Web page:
It is imperative that local authorities do all within their power to get all suitable potential sources of housing supply to be activated as quickly as possible.

Both Minister Coveney and I will be visiting as many local authorities as we can over the weeks ahead to outline what we need and expect to see in terms of implementation and to hear from you the specific challenges that are faced locally in delivering on the Plan.

So where are we now?

At the last summary of social housing assessments, the housing waiting list in – Monaghan County stood at – -696 (of course we’ll have updated figures when this year’s summary is published towards the end of the year);

In contrast to this the total number of new houses completed last year in the county was just 192 homes, over 70% of which were individual one-off houses. Only 85 new units have been completed in the first eight months of 2016.

We are building considerably less new homes than we need and have done so for a number of years;

Almost 13% of housing stock in the county was reported as vacant in the 2016 Census and,

Meanwhile thousands of families and individuals are in mortgage arrears or facing increasing rents.

Failure to address the housing challenges we face, threatens our future growth and prosperity.

It’s time to do something serious about this, that’s my mandate from Government, as Minister of State with responsibility for Housing and Urban Renewal, and that’s what we’re here to talk about to-day. 

Rebuilding Ireland: Action Plan for Housing & Homelessness

Rebuilding Ireland sets out a practical and readily implementable set of actions that will increase housing supply to create a functioning and sustainable housing system that is capable of:

  • Producing a minimum of 25,000 housing units nation-wide every year by 2020;
  • Performing post-2020 in response to contemporary housing needs
  • Delivering more social housing, much faster, and putting in place financially sustainable mechanisms to meet current and future requirements for social housing supports.

Accelerating delivery to this level is essential if we are to –

  • Address the unacceptable level of households wishing to avail of social housing support and those families in emergency accommodation;
  • Address the growing affordability gap for many households wishing to purchase their own homes;
  • Support the emergence of a rental sector which provides choice, mobility and quality accommodation in the right locations;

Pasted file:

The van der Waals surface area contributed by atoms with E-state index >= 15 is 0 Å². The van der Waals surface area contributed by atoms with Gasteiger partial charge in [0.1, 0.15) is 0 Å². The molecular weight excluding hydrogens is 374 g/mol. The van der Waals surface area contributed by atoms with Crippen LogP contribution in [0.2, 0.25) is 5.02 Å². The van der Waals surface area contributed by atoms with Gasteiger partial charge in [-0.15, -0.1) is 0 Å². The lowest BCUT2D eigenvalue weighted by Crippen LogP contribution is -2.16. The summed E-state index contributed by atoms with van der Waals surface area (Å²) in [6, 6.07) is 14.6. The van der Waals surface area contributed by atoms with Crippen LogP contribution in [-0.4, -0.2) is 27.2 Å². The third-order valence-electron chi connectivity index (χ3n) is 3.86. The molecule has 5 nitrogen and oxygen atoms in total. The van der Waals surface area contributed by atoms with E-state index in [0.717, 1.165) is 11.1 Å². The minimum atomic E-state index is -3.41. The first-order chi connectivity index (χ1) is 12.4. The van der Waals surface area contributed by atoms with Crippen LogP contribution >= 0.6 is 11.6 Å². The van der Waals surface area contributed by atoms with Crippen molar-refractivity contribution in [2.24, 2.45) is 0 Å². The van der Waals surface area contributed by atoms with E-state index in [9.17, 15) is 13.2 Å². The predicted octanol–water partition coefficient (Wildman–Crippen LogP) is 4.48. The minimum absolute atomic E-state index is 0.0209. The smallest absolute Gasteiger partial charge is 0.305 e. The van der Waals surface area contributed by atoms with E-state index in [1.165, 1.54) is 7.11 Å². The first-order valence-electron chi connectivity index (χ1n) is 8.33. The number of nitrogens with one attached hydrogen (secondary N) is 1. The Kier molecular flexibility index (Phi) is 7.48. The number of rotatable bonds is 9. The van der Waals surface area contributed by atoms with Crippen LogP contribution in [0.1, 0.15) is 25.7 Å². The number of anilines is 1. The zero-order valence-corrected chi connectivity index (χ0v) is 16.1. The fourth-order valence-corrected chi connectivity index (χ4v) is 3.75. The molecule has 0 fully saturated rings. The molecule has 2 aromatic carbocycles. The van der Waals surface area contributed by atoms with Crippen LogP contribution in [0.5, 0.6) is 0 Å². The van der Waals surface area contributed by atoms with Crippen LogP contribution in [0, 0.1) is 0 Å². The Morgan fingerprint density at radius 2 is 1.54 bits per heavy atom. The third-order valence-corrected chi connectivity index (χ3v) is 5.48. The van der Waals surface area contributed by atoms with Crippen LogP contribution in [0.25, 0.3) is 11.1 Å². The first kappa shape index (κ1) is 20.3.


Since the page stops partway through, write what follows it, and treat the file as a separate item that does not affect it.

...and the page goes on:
• Position the housing sector such that its contribution to the national economy is steady and supportive of sustainable economic growth; and,
  • Ensure that measures intended to remedy the current supply difficulties also contribute to longstanding objectives in the housing sector, such as the need to support urban development and achieve sustainable communities.

Rebuilding Ireland balances delivery on these fronts with the necessary financial resources (€5.5bn investment by 2021) and structural reforms.

We know that to deliver more quickly we need to look at the States procedures and processes be they planning, approval of social housing or otherwise and we’re doing that.

In terms of improving the viability of construction, it is important to recognise the reforms already in place. These include

  • Reduced development contributions;
  • the vacant site levy;
  • Part V;
  • apartment guidelines;
  • financing under Activate Capital, and,
  • Planning and Strategic Development Zones.

It is estimated that such measures taken to reduce input costs have decreased the cost of building new residential units by between €20,000 and €40,000, depending on whether apartments or houses are being constructed.

The Minister for Finance has indicated that fiscal measures to support the Rebuilding Ireland programme, and importantly measures for first-time buyers, will be included in the Budget next week

A €200 million Local Infrastructure Housing Activation Fund (LIHAF) will provide much-needed enabling infrastructure on key sites to open up lands for early development. There will be 3,000 new homes delivered on State lands as pathfinder mixed housing developments.

In terms of improving the functioning of the rental sector in the first instance we had to protect the most vulnerable and the increases in rent supplement and Housing Assistance Payment limits will do that.

In the longer term we need a really good and attractive rental option and the publication later this year of the comprehensive rental strategy currently being developed by the Department will chart a course to achieve a vibrant and attractive rental tenure option.

Rebuilding Ireland is a holistic Plan, an all-Ireland Plan, a plan that includes rural Ireland

Since taking up this Ministry, I have seen first-hand the negative effect the housing shortage is having on people and their families and how the whole system is struggling to cope and devise solutions.

Rebuilding Ireland is, I believe, a really good starting point to resolve these problems. Our commitment of €5.35 billion will go a long way to providing much needed social housing and the €200m infrastructure fund should encourage the production of thousands of homes for the market.

It’s a whole-of-Government initiative, and a national plan that needs to have an impact at all locations and all scales of development. Revitalising our rural towns and villages is as important as the plans for the main urban centres.

I lead the Urban Renewal Working Group, and I am committed to the re-building of our communities by addressing not just the physical environment but also by investing in social and economic development and in this context, we intend to introduce a new Town and Village Renewal Scheme.